At the end of the day, I have to admit I’m a bit biased when it comes to ‘Next Avengers.’ My son absolutely adores the flick and it’s tough to seriously criticize something the love of your life enjoys so much. However, considering he (and every kid being introduced to the Marvel Comics universe) fits into the exact crowd this film is trying to capture and entertain, I can hardly complain. I’m just happy to report I didn’t have to fake any smiles when I watched it with him.
Aside from bouts of inconsistent animation quality that seems to plague every Marvel animated film, ‘Next Avengers: Heroes of Tomorrow’ features a vibrant 1080p/AVC-encoded transfer that’s not only a near-perfect reproduction of its original master, but it's also more striking and technically sound than ‘Doctor Strange’ and both ‘Ultimate Avengers’ flicks. Colors are rich, the hand-drawn line art is sharp, and blacks are bold and inky. Contrast is generally spot on as well -- there are a few ugly dips here and there (most noticeably when Torunn hugs her father near the end of the film), but the majority of scenes boast a bright and eye-pleasing transfer. Better still, detail is so revealing that every minor imperfection in the animator’s key frames and background art can be easily seen.
As it stands, the only distracting technical issue I encountered -- some fairly obvious banding -- isn’t nearly as frequent, intrusive, or debilitating as it is in other Marvel animated productions. In fact, the standard DVD is rife with problems that the BD completely eliminates. Gone are the mysterious artifacts that appear in various color fills, the hazy blur that hangs on dark lines, and the chunky noise that sometimes clutters the scenery. Ultimately, while ‘Next Avengers’ doesn’t quite top the best 2D animated transfers on the market, it still offers fans and inductees a fine presentation that outclasses its DVD counterpart and other high-def Marvel brethren.
I heart Lionsgate. Here’s a studio that doesn’t care whether a film is animated, low-budget, or direct-to-video -- if it’s being released on Blu-ray, it earns a snazzy, top of the line audio package. ‘Next Avengers’ boasts a busy and aggressive DTS HD Master Audio 7.1 surround track complete with all the sonic frills one would associate with a major summer blockbuster. First and foremost, dialogue is crisp, well prioritized, and naturally distributed throughout the soundfield. Pans are always smooth and transparent, allowing shields and arrows to effortlessly whiz from speaker to speaker. More importantly, LFE support enhances every explosion and energy blast (just listen when Bruce finally hulks out), the rear speakers are continually brimming with movement (particularly during chaotic fights), and directionality is surprisingly precise for what’s essentially a kids’ cartoon. Sure, environmental ambience is minimal and the sound design is a bit two dimensional during quiet conversations, but that’s the nature of this sort of production.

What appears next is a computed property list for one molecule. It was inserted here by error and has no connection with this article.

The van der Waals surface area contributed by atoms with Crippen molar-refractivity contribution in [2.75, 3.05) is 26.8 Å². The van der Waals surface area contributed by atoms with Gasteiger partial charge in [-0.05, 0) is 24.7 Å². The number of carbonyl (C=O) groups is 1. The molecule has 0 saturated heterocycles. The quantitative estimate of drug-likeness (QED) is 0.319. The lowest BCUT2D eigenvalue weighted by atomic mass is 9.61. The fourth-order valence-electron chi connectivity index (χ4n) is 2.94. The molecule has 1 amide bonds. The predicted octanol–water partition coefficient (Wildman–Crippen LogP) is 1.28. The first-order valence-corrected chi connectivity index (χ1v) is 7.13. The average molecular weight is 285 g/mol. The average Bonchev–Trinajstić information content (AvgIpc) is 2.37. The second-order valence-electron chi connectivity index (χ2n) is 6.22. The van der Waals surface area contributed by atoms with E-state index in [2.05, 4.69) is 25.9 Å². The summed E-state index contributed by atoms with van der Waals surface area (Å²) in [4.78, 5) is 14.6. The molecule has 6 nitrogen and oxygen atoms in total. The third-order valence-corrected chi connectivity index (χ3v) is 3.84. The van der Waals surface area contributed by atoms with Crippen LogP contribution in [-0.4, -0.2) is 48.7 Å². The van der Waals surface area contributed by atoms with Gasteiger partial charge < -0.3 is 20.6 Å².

’Next Avengers’ continues to up the sonic ante of each Marvel animated film and delivers an involving and immersive experience. Personally, I can’t wait to review the Blu-ray audio tracks on upcoming projects like ‘Hulk vs. Wolverine’ and ‘Hulk vs. Thor’ -- I can only imagine what their white-knuckled, drag-out fights will sound like.
The Blu-ray edition of ‘Next Avengers: Heroes of Tomorrow’ ports over all of the special features from the standard DVD… which isn’t saying much. Granted, there are two solid featurettes, but you know a supplemental package is struggling for material when the most exciting content is a pair of previews. Ah well, it’s all presented in high definition so it’s tough to complain too adamantly.
’Next Avengers: Heroes of Tomorrow’ is a solid family flick that properly introduces young kids to superheroics and a classic slate of Marvel characters. While it doesn’t boast the production values of a theatrical release, it will still make a nice addition to your kids' collection. Thankfully, this Blu-ray release features an excellent video transfer and a resonant DTS HD MA 7.1 surround track. It’s short on supplemental material, but the presentation alone makes up for such inadequacies. In the end, ‘Next Avengers’ is great for kids, fun for parents, and decent enough to earn a bit of fanboy respect. Give it a look and see what you think.